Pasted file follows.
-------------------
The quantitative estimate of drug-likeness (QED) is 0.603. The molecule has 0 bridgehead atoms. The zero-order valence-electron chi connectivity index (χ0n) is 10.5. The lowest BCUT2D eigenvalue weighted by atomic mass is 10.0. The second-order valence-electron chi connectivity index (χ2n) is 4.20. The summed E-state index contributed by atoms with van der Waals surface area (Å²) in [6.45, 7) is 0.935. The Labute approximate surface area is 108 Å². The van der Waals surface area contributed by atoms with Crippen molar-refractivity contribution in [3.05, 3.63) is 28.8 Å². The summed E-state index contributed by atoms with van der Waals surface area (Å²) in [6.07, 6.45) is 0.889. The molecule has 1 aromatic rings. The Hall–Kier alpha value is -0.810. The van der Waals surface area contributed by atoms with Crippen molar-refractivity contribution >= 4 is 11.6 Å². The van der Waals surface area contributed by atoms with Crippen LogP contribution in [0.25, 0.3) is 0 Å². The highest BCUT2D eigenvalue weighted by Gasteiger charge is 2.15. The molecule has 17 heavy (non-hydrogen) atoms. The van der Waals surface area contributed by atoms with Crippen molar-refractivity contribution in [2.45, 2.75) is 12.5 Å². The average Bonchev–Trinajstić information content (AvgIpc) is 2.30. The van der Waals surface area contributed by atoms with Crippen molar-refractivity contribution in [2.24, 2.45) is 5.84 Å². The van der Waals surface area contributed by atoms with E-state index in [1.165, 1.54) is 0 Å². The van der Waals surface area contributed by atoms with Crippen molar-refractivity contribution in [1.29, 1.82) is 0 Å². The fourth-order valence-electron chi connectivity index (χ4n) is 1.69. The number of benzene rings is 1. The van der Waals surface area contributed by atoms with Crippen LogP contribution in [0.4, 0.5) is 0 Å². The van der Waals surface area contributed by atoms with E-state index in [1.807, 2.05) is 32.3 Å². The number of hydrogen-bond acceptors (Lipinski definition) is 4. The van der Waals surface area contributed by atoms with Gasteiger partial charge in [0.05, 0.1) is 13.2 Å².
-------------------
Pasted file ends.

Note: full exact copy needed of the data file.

The quantitative estimate of drug-likeness (QED) is 0.603. The molecule has 0 bridgehead atoms. The zero-order valence-electron chi connectivity index (χ0n) is 10.5. The lowest BCUT2D eigenvalue weighted by atomic mass is 10.0. The second-order valence-electron chi connectivity index (χ2n) is 4.20. The summed E-state index contributed by atoms with van der Waals surface area (Å²) in [6.45, 7) is 0.935. The Labute approximate surface area is 108 Å². The van der Waals surface area contributed by atoms with Crippen molar-refractivity contribution in [3.05, 3.63) is 28.8 Å². The summed E-state index contributed by atoms with van der Waals surface area (Å²) in [6.07, 6.45) is 0.889. The molecule has 1 aromatic rings. The Hall–Kier alpha value is -0.810. The van der Waals surface area contributed by atoms with Crippen molar-refractivity contribution >= 4 is 11.6 Å². The van der Waals surface area contributed by atoms with Crippen LogP contribution in [0.25, 0.3) is 0 Å². The highest BCUT2D eigenvalue weighted by Gasteiger charge is 2.15. The molecule has 17 heavy (non-hydrogen) atoms. The van der Waals surface area contributed by atoms with Crippen molar-refractivity contribution in [2.45, 2.75) is 12.5 Å². The average Bonchev–Trinajstić information content (AvgIpc) is 2.30. The van der Waals surface area contributed by atoms with Crippen molar-refractivity contribution in [2.24, 2.45) is 5.84 Å². The van der Waals surface area contributed by atoms with E-state index in [1.165, 1.54) is 0 Å². The van der Waals surface area contributed by atoms with Crippen molar-refractivity contribution in [1.29, 1.82) is 0 Å². The fourth-order valence-electron chi connectivity index (χ4n) is 1.69. The number of benzene rings is 1. The van der Waals surface area contributed by atoms with Crippen LogP contribution in [0.4, 0.5) is 0 Å². The van der Waals surface area contributed by atoms with E-state index in [1.807, 2.05) is 32.3 Å². The number of hydrogen-bond acceptors (Lipinski definition) is 4. The van der Waals surface area contributed by atoms with Gasteiger partial charge in [0.05, 0.1) is 13.2 Å².